The continent is facing 500,000 vacancies by 2015, up from the current 300,000, according to Danny Gooris, senior regional manager in Brussels at Oracle Academy, an Oracle unit that provides computer-science curricula and software to schools.
That may offer an exit strategy for the country, where the rusting ruins of factories still dot the landscape as reminders of the forced industrialization during communism, which ended 24 years ago. In cities including Bucharest, Cluj-Napoca and Iasi, steel-and-glass towers have risen in the past decade to house the programmers.
In Oracle’s offices in northern Bucharest, the software maker’s biggest operations and development center in Europe, Romanian employees speak 27 languages, said Sorin Mindrutescu, chief executive officer of the unit.
“It’s their innovative spirit that makes Romanians great at this job,” he said from his office in a modern building. “A Romanian immediately thinks of new ways to work around a brick wall when the only textbook solution would be to smash his head against it to break it.”
Romania also is attracting technology entrepreneurs seeking to use the country as a hub for European expansion. Among them is William Sterns, 36, who raised $185,000 from his family and friends in New York to set up a business in Bucharest to develop mobile-coupon and mobile-payment systems.
“Part of why we wanted to do it in Romania is because it’s very cheap to get a business off the ground,” Sterns, a professional photographer and the president of Mobuy Solutions, said in Bucharest. “The costs are much less than in other parts of Western Europe and the IT talent is plentiful.”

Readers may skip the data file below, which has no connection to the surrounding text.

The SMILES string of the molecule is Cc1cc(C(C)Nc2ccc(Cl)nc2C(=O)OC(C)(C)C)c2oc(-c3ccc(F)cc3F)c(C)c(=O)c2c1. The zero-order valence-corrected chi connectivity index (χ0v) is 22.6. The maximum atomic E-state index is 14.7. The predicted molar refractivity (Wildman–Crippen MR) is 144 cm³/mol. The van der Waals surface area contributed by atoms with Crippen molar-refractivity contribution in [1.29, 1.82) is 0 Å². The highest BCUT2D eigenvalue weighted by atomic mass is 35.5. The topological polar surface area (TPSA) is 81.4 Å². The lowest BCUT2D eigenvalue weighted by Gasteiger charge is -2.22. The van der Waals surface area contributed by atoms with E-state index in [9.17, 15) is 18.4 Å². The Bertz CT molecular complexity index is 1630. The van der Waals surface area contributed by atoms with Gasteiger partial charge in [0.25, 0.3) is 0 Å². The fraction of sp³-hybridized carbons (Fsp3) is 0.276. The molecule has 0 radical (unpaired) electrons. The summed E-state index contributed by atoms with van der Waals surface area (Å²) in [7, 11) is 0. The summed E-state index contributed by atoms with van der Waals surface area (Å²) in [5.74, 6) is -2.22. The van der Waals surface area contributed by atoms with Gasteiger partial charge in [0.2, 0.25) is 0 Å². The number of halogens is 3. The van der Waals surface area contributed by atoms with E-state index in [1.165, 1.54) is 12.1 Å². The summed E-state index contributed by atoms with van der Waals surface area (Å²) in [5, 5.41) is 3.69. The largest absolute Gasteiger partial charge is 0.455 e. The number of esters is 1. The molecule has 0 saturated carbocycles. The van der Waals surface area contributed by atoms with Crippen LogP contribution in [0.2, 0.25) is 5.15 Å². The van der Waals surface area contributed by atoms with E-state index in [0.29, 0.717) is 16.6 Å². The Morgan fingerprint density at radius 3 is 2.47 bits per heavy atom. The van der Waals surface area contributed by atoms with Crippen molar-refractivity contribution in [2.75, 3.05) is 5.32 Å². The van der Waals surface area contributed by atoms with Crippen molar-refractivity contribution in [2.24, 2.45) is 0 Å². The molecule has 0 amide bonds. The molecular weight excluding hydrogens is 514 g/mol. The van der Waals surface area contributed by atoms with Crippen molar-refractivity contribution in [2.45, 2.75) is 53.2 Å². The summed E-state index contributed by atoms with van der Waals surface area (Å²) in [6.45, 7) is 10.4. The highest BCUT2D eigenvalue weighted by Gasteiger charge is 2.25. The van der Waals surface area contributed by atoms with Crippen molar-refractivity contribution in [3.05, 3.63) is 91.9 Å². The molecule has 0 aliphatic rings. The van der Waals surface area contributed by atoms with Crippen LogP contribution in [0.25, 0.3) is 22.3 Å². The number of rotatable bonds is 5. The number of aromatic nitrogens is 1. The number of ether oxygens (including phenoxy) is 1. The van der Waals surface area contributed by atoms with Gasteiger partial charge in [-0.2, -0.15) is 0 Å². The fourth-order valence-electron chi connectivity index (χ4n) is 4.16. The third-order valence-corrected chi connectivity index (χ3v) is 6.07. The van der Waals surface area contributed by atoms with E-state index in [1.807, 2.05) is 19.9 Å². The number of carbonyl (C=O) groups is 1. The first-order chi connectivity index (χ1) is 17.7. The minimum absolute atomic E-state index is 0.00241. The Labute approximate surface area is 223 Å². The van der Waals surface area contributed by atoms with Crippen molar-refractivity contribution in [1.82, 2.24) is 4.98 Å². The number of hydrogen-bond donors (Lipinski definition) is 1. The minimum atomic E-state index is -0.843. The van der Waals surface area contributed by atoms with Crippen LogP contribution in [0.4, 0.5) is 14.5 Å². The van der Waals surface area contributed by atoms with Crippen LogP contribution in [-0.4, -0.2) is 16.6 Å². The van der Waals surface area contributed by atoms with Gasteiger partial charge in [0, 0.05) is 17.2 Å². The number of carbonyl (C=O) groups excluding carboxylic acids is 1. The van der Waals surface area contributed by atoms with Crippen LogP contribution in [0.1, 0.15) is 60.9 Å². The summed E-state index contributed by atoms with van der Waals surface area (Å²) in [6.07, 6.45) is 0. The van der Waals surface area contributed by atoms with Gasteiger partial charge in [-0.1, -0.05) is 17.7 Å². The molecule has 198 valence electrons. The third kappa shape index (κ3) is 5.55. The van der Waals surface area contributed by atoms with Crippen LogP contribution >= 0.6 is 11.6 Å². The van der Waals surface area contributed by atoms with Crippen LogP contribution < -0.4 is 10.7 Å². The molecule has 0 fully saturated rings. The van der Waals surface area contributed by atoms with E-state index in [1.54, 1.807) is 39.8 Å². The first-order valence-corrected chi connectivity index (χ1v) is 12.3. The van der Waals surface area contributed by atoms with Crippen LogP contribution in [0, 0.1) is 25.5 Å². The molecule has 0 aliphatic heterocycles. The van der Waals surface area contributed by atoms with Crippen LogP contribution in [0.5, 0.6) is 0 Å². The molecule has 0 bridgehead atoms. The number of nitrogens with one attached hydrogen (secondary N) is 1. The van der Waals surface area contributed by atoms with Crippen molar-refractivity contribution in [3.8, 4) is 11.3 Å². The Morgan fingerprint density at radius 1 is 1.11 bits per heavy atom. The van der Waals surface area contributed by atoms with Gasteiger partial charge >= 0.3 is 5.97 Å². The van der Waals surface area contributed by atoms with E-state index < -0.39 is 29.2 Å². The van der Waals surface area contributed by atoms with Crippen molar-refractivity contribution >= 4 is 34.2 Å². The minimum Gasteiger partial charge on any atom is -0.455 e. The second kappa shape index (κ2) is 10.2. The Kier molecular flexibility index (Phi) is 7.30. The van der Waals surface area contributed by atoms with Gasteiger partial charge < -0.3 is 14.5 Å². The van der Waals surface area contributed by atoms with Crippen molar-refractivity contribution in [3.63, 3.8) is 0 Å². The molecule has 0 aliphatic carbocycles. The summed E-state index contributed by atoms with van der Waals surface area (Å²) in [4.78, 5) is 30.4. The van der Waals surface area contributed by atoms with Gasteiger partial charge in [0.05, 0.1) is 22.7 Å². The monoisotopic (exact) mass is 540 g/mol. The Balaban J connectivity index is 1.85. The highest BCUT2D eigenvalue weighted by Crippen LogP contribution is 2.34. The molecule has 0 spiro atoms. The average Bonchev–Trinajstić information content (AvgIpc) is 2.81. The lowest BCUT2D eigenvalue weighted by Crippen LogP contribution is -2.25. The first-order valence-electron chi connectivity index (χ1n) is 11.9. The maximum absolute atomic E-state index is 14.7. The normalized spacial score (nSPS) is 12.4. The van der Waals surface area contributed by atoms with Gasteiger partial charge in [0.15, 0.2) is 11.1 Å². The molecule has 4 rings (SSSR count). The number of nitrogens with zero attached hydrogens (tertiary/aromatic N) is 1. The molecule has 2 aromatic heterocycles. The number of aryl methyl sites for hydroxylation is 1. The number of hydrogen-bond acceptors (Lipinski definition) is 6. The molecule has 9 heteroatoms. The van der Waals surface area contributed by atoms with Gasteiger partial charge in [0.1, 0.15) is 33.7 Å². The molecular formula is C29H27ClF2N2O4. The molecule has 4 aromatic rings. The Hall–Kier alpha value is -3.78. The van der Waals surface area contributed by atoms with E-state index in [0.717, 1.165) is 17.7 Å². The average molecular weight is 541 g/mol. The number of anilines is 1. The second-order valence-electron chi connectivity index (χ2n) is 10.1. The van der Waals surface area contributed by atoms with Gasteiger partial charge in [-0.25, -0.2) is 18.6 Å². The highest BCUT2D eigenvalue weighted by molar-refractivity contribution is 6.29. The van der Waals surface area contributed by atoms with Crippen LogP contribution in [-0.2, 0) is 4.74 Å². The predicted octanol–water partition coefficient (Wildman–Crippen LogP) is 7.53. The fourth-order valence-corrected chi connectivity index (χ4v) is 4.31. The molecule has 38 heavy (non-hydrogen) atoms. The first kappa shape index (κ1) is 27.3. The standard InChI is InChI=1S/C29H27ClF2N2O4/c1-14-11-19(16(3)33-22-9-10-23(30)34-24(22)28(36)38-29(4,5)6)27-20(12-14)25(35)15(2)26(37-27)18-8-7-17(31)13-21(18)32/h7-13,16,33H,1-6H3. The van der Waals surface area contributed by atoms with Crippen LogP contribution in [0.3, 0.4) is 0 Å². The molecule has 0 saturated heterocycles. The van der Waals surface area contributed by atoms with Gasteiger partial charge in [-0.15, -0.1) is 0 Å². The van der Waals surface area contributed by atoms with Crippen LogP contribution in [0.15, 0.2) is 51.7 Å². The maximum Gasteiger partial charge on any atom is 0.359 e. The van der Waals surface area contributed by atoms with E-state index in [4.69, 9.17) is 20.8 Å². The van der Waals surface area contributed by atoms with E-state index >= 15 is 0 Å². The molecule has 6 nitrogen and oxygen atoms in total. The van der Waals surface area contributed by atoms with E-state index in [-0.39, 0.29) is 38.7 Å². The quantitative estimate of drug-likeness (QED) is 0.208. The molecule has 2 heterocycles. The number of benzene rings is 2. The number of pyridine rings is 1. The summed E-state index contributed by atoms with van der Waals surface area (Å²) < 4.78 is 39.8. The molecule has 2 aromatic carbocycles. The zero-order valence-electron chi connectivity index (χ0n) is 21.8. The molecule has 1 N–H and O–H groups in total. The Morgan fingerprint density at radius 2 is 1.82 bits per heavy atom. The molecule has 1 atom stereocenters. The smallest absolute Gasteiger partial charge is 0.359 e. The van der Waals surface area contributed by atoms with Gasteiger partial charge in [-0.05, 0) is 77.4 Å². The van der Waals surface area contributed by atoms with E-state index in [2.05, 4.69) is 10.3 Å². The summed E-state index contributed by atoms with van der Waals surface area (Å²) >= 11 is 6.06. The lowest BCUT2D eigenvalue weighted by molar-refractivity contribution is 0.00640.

Sterns’s company now employs 12 people and partners with the local units of Vodafone Group Plc (VOD), Adidas AG (ADS) and Mol Nyrt. to sell his applications. He expects to reach profitability in about eight months, he said.
The country’s outlook for job growth for this quarter outpaces peers in the region including Poland, the Czech Republic, Hungary and Slovakia, according to an index from Milwaukee-based staffing firm Manpowergroup Inc. Romania’s jobless rate of 7.2 percent is the eighth-lowest among the EU’S 29 members and its economy was the bloc’s fastest-growing in the fourth quarter of last year, at 5.4 percent from a year earlier.
Software developers in Romania earn more than their counterparts in Poland but less than those in the Czech Republic and Russia, according to figures from Seattle-based Payscale Inc., which provides online employee compensation data.
Romanian wages rose 5.5 percent in March from a year earlier when adjusted for inflation, the statistics office said today. That’s the fastest pace in almost a year, data compiled by Bloomberg show.